7. Becker, Gary S, 1991. "A Note on Restaurant Pricing and Other Examples of Social Influences on Price," Journal of Political Economy, University of Chicago Press, vol. 99(5), pages 1109-1116, October.
    8. John Y. Campbell & John Cochrane, 1999. "Force of Habit: A Consumption-Based Explanation of Aggregate Stock Market Behavior," Journal of Political Economy, University of Chicago Press, vol. 107(2), pages 205-251, April.
    9. Killingsworth, Mark R. & Heckman, James J., 1987. "Female labor supply: A survey," Handbook of Labor Economics, in: O. Ashenfelter & R. Layard (ed.), Handbook of Labor Economics, edition 1, volume 1, chapter 2, pages 103-204, Elsevier.
    10. Levine, David I., 1993. "The effect of non-traditional attitudes on married women's labor supply," Journal of Economic Psychology, Elsevier, vol. 14(4), pages 665-679, December.
    11. Smith, James P & Ward, Michael P, 1985. "Time-Series Growth in the Female Labor Force," Journal of Labor Economics, University of Chicago Press, vol. 3(1), pages 59-90, January.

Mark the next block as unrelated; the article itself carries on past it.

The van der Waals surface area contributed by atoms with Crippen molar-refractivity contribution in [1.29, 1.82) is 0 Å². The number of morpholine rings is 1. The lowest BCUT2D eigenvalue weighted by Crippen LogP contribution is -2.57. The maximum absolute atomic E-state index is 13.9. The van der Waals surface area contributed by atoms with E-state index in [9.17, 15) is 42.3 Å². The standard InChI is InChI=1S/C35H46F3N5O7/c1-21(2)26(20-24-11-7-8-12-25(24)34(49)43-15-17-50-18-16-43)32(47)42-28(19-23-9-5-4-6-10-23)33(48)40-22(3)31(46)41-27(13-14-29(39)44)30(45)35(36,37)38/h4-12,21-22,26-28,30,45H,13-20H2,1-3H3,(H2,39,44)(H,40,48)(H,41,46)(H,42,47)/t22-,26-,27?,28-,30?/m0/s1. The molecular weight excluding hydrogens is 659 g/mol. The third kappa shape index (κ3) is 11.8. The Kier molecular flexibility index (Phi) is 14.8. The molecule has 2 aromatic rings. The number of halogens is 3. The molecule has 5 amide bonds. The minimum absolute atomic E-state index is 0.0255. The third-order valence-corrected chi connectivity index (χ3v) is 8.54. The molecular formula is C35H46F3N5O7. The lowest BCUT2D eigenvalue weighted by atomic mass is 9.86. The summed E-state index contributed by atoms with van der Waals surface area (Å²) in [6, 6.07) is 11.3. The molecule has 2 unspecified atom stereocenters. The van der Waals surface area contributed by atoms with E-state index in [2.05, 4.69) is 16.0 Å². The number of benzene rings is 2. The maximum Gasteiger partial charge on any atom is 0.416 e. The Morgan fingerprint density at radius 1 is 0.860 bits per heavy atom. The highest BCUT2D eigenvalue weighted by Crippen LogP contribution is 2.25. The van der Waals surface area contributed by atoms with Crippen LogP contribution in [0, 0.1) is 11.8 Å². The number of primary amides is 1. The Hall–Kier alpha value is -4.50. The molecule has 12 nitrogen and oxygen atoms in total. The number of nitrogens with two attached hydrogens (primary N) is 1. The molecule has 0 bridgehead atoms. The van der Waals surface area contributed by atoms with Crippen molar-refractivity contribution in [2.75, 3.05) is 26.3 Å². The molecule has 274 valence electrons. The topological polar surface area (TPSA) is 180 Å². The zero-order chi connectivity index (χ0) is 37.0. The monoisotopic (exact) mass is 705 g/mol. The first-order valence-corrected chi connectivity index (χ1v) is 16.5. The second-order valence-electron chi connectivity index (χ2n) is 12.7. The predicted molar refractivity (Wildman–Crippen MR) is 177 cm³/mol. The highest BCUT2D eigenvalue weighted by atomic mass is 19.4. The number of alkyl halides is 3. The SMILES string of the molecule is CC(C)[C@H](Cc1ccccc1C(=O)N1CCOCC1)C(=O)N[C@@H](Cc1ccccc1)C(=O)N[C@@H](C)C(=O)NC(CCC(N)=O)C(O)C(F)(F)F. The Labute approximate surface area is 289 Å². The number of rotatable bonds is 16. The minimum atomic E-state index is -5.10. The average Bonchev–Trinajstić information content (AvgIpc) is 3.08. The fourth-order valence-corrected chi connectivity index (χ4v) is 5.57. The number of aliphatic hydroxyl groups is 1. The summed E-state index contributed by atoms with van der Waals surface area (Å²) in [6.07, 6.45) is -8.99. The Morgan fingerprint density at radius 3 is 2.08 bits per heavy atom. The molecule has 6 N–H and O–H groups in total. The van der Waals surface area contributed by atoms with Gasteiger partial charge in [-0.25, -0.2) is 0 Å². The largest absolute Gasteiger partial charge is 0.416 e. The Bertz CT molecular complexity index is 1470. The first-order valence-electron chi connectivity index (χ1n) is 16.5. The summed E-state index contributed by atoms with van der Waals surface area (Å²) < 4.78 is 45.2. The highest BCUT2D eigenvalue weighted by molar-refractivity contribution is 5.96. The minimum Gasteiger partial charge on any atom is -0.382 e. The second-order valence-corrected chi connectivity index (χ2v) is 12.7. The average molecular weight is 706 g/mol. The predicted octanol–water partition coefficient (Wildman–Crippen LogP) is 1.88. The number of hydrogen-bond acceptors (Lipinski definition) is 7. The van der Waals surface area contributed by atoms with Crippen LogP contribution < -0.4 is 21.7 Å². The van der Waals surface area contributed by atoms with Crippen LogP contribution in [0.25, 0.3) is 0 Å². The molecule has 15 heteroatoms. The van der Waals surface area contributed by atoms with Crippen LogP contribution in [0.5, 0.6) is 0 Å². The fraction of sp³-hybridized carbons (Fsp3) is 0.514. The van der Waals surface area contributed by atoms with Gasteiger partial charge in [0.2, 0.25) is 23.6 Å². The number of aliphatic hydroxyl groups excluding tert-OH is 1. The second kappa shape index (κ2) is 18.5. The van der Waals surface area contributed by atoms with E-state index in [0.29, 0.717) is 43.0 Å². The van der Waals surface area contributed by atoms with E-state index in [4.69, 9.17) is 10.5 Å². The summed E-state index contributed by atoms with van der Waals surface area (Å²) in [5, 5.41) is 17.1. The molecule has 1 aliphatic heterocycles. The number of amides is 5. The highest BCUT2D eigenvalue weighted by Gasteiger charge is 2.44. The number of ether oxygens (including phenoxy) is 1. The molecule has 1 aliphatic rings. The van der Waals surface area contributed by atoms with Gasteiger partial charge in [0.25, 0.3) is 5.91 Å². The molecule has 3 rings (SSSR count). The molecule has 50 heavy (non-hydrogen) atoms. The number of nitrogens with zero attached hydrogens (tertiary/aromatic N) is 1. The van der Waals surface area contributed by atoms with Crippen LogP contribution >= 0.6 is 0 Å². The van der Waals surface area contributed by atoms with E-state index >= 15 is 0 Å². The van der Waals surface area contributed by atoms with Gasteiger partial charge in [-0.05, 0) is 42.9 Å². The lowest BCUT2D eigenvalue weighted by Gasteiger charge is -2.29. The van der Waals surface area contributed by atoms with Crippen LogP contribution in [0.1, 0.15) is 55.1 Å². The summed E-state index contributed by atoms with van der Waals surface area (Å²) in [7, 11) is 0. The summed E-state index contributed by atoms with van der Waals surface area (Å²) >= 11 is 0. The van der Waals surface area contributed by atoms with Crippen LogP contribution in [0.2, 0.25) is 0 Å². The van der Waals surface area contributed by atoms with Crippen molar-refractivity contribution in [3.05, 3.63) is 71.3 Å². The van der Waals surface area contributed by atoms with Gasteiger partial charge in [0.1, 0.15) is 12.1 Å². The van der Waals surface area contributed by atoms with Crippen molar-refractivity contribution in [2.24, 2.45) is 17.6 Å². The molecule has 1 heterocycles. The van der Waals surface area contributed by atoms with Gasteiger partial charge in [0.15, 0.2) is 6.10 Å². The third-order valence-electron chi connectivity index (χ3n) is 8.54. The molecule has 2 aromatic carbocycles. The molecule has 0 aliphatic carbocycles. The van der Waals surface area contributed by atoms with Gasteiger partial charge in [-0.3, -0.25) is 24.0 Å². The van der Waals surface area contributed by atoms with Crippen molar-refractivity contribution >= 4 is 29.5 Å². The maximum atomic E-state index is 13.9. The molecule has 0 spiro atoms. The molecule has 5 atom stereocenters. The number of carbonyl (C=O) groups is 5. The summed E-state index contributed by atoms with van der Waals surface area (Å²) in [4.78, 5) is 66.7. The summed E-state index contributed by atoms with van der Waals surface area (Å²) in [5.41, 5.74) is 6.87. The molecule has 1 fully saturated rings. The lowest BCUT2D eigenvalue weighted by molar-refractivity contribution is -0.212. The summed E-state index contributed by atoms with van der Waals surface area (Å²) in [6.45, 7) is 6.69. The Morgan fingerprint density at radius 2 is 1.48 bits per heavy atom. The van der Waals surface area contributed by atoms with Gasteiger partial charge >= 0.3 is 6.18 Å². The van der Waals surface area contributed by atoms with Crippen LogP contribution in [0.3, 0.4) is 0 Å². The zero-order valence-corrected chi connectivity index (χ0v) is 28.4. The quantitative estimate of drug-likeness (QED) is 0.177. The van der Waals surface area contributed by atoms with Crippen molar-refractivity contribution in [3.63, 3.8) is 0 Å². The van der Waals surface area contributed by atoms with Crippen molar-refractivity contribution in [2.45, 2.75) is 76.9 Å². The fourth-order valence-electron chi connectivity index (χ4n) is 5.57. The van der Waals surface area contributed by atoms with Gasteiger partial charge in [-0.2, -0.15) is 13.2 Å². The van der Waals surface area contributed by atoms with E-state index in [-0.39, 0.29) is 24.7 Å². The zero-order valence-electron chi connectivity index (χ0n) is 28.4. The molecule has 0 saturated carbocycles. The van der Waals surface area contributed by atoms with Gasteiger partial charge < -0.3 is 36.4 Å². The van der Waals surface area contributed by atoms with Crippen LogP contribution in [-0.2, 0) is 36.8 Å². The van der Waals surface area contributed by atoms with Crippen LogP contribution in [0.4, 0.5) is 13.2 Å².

Full references (including those not matched with items on IDEAS)

    Citations

    Citations are extracted by the CitEc Project, subscribe to its RSS feed for this item.
    as


    Cited by:

    1. Matthew J. Baker & Joyce P. Jacobsen, 2007. "Marriage, Specialization, and the Gender Division of Labor," Journal of Labor Economics, University of Chicago Press, vol. 25, pages 763-793.
    2. El-Mallakh, Nelly & Maurel, Mathilde & Speciale, Biagio, 2018. "Arab spring protests and women's labor market outcomes: Evidence from the Egyptian revolution," Journal of Comparative Economics, Elsevier, vol. 46(2), pages 656-682.
    3. Matthias Doepke & Moshe Hazan & Yishay D. Maoz, 2015. "The Baby Boom and World War II: A Macroeconomic Analysis," Review of Economic Studies, Oxford University Press, vol. 82(3), pages 1031-1073.
    4. Strulik, Holger, 2014. "A mass phenomenon: The social evolution of obesity," Journal of Health Economics, Elsevier, vol. 33(C), pages 113-125.
    5. Hiller, Victor & Baudin, Thomas, 2016. "Cultural transmission and the evolution of gender roles," Mathematical Social Sciences, Elsevier, vol. 84(C), pages 8-23.